VideoView -- UPI Arts & Entertainment

By JACK E. WILKINSON, United Press International   |   April 25, 2002 at 11:09 AM

What's new on the home video scene...


"Ali" -- Bulked up and with all the moves and emotions down pat, Will Smith makes a good Muhammad Ali in Michael Mann's engaging but somewhat restrained look at 10 tumultuous years in the life of the heavyweight champ. The film opens with Ali, as Cassius Clay, defeating Sonny Liston for the title in 1964 and carries him over the next decade, as Ali, to the pinnacle of his success, perhaps America's best-known person, to the "Rumble in the Jungle" bout with George Foreman in Zaire and a stinging TKO by the U.S. government. Ali's strict personal code led him to refuse induction into the Army during the Vietnam War even though the Army had promised him a "sweetheart" deal, the movie points out, a stand that cost him dearly. The fight scenes are well staged but there are only flashes of the old Ali playfulness. Out of the ring, he's shown as largely subdued, meditative. A casting curiosity, but one that worked very well, is that of Jon Voight as sportscaster Howard Cosell who took an almost parental interest in Ali, and a character Voight captures, right down to the toupee. Jamie Foxx is also noteworthy as Brundini, Ali's self-destructive right-hand man. 2001. 157 minutes. Columbia TriStar Home Entertainment. Rated R (some language, brief violence).

"Not Another Teen Movie" -- Not only is this another teen movie, it's a spoof of other teen movies, which means another carload of clichés and the expected stereotypes running around doing expected things amid gross-out situations with only rare genuinely funny moments. A takeoff on "She's All That," but with nods to everything from "American Pie" to "Freddie gets Fingered," the story focuses on Janey (Chyler Leigh), the nerdy girl who's really gorgeous when she takes off her glasses, and Jake (Chris Evans), the traditional handsome jock who bets his buddies he can make the woeful Janey the prom queen. Of course, he falls for her and --- you know the rest. 2001. 82 minutes. Columbia TriStar Home Entertainment. Rated R (strong crude sexual content and humor, language and some drug content).

"The Learning Curve" -- Two young people, Paul (Carmine Giovinazzo) and Georgia (Monet Mazur) are pulled into a life of crime after a chance meeting but their minor league scams suddenly grow dangerous when they join up with the wrong guy. They believe their gambit is beginning to pay off when they snare a tall, well-dressed man named Marshal (Vincent Ventresca) in a staged car accident. But Marshal snares them instead, roping them into his own high-powered scheme that involves building a huge entertainment center in downtown Los Angeles despite official rejection, a plan that could ruin a few lives and mean trouble all around. Writer-director Eric Schwab has concocted an engrossing movie that has a lot of drive but little that's new. 2001. 97 minutes. MGM Home Entertainment. Rated R (language, violence, some sexuality and drug content).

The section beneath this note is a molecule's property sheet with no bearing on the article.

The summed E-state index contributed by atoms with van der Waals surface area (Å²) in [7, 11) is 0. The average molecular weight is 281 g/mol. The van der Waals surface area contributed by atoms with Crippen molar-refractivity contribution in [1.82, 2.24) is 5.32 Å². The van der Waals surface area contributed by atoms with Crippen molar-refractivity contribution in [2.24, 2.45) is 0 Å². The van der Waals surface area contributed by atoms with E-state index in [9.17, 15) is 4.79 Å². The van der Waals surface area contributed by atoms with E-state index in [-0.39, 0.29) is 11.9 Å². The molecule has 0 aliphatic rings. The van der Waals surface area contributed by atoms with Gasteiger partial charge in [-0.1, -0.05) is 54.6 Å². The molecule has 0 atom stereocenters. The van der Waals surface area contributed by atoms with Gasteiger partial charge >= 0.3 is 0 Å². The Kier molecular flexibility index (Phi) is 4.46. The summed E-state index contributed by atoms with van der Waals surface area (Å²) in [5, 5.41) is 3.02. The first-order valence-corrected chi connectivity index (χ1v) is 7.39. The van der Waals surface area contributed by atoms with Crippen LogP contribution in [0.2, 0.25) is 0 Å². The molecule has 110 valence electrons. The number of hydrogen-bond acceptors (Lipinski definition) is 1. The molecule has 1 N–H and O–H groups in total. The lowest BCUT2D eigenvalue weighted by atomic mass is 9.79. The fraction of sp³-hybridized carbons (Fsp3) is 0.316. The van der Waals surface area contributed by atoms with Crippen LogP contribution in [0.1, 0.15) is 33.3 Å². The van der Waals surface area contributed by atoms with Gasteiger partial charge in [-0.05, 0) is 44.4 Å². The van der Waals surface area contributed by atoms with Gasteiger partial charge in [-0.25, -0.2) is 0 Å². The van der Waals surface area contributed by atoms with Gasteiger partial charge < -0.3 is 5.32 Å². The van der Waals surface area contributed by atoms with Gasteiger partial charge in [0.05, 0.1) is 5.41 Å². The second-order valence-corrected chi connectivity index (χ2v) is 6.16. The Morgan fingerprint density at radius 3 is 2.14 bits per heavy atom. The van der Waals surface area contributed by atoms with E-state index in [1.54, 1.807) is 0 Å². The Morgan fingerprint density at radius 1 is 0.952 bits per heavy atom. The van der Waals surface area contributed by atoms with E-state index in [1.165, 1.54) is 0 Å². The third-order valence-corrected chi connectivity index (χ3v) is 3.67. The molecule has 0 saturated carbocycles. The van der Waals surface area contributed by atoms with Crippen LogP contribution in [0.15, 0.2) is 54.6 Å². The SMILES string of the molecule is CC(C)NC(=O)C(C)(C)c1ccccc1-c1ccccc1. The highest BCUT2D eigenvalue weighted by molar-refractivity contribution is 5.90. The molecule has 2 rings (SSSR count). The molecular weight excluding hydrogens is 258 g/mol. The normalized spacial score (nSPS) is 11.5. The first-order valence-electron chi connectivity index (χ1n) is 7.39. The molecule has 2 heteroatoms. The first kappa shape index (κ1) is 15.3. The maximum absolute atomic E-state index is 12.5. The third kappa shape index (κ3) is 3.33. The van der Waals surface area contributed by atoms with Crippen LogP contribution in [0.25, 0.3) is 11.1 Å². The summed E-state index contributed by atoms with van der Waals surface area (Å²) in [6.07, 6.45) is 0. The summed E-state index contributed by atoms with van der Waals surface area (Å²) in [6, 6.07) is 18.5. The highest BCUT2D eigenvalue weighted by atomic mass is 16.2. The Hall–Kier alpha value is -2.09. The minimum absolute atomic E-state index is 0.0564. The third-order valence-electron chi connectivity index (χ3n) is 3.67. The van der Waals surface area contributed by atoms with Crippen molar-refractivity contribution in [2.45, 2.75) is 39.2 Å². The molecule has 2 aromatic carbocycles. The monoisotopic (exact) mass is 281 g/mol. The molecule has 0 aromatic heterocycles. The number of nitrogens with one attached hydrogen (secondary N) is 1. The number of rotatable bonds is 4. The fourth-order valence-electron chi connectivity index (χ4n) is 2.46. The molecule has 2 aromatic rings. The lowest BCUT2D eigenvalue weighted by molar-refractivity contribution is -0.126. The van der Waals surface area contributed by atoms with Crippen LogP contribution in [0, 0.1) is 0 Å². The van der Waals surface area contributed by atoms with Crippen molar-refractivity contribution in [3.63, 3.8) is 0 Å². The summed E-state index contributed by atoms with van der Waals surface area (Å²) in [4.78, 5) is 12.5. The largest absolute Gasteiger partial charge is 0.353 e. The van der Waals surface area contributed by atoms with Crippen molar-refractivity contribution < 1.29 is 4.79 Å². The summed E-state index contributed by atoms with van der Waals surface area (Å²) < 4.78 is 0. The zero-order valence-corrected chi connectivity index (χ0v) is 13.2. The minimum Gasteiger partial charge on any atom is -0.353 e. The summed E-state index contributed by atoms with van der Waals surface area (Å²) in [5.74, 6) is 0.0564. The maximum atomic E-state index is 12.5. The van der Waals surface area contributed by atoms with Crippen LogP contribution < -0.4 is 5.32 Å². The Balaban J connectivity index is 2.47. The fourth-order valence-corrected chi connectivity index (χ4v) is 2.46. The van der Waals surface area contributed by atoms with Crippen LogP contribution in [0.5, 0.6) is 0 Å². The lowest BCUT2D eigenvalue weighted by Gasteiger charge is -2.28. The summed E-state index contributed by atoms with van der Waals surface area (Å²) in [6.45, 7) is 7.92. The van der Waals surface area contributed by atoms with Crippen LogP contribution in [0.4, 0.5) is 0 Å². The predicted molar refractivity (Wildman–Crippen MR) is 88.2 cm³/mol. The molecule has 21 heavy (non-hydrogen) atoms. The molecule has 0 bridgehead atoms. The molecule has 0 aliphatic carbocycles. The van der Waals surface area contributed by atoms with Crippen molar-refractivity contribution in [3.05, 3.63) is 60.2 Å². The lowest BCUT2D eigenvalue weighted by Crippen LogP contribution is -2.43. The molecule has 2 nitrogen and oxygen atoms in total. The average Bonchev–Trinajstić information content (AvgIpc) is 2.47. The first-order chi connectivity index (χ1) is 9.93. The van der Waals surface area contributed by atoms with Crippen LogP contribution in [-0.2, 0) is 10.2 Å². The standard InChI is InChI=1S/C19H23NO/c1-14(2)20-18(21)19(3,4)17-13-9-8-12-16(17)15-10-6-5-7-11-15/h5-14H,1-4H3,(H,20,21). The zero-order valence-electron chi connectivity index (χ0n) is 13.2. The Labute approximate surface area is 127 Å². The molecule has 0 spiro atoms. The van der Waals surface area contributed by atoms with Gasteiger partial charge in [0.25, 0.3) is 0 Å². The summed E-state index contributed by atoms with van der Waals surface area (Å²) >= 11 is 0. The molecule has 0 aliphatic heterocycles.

"Cruel and Unusual" -- Tom Berenger plays Adam, a stranger in a small Oregon town who identifies himself as an English professor working on his first novel. A likely story but one that suits Kate O'Connor (Rachel Hayward), grieving with her brother over the loss of their father. She invites him into their lives but that proves quickly to be a major mistake for, as we figured, he's a serial killer and her chapter is coming up. 2001. Columbia TriStar Home Entertainment. Rated R (language, sexuality).


"Spy Game" is the hottest video rental this week... Next up: "Ocean's Eleven," updating the old Rat Pack caper with George Clooney, Julia Roberts, Brad Pitt and Matt Damon... Biggest entry in the upcoming May lineup: "Harry Potter and the Sorcerer's Stone" on the 28th... Others include "The Others" with Nicole Kidman and "From Hell," the Jack the Ripper tripper with Johnny Depp on May 14 and "Vanilla Sky" with Tom Cruise and Penelope Cruz and "Lantana" on May 21...

For friends of "Friends," your day is almost here. As the popular TV sitcom prepares for a ninth and supposedly final season, fans will get a chance to see again how it all began. The complete first season of the show, all 24 episodes, about 10 hours of programming, is being released April 30 in a four-disc DVD set, from Warner. Extras include a commentary on the pilot episode showing how the gang got together, guest star moments, a trivia quiz, and cast info. The six characters -- played by Jennifer Aniston, Lisa Kudrow, Courtney Cox-Arquette, David Schwimmer, Matthew Perry and Matt LeBlanc -- have managed to stir up all sorts of problems alone and with each other and yet stay friends. And, above all, stay fresh and attractive...

Sylvester Stallone will be saluted by the Video Software Dealers Association as the "Action Star of the Millennium" at the VSDA convention July 16-18 in Las Vegas. "I'm very, very humbled by that," Stallone told Video Premieres magazine. Sly's "The Rambo Trilogy" comes out on DVD May 28...

Variety reports DVD rentals are at an all-time high -- way high -- for the first quarter of this year. Americans have spent more than $633.7 million on DVD rentals this quarter -- a 120 per cent increase over the same period a year ago and more revenue than for the whole year of 2000...

Saving the world sometimes can be too much for just one superhero. That sounds like a job for Superman... and Batman... and Wonder Woman. Also, the Flash, Green Lantern, Hawkgirl and Martian Manhunter. They all get together, in a manner of speaking, as the "Justice League," a feature-length animated adventure in its video debut, pitting the really good guys against some really bad dudes, alien and otherwise...

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